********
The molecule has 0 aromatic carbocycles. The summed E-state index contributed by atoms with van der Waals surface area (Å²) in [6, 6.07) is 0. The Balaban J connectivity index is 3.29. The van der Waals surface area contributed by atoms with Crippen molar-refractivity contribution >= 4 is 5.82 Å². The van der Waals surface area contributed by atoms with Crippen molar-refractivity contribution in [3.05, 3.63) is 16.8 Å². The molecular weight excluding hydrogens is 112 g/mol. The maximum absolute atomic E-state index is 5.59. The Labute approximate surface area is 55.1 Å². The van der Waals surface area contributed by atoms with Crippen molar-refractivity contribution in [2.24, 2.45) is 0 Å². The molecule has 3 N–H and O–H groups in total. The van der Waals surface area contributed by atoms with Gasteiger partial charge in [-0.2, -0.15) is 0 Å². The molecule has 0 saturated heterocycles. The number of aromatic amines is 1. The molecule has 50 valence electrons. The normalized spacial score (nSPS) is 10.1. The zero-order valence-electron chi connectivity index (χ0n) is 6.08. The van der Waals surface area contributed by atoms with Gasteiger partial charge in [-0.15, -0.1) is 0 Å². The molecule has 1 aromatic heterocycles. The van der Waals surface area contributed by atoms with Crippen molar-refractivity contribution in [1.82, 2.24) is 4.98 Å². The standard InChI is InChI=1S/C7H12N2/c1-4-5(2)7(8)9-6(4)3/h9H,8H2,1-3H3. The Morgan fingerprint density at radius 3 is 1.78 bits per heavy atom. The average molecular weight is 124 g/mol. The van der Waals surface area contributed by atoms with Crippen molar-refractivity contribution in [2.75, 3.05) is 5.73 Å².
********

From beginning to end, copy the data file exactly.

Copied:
The molecule has 0 aromatic carbocycles. The summed E-state index contributed by atoms with van der Waals surface area (Å²) in [6, 6.07) is 0. The Balaban J connectivity index is 3.29. The van der Waals surface area contributed by atoms with Crippen molar-refractivity contribution >= 4 is 5.82 Å². The van der Waals surface area contributed by atoms with Crippen molar-refractivity contribution in [3.05, 3.63) is 16.8 Å². The molecular weight excluding hydrogens is 112 g/mol. The maximum absolute atomic E-state index is 5.59. The Labute approximate surface area is 55.1 Å². The van der Waals surface area contributed by atoms with Crippen molar-refractivity contribution in [2.24, 2.45) is 0 Å². The molecule has 3 N–H and O–H groups in total. The van der Waals surface area contributed by atoms with Gasteiger partial charge in [-0.2, -0.15) is 0 Å². The molecule has 0 saturated heterocycles. The number of aromatic amines is 1. The molecule has 50 valence electrons. The normalized spacial score (nSPS) is 10.1. The zero-order valence-electron chi connectivity index (χ0n) is 6.08. The van der Waals surface area contributed by atoms with Gasteiger partial charge in [-0.15, -0.1) is 0 Å². The molecule has 1 aromatic heterocycles. The van der Waals surface area contributed by atoms with Crippen molar-refractivity contribution in [1.82, 2.24) is 4.98 Å². The standard InChI is InChI=1S/C7H12N2/c1-4-5(2)7(8)9-6(4)3/h9H,8H2,1-3H3. The Morgan fingerprint density at radius 3 is 1.78 bits per heavy atom. The average molecular weight is 124 g/mol. The van der Waals surface area contributed by atoms with Crippen molar-refractivity contribution in [2.75, 3.05) is 5.73 Å².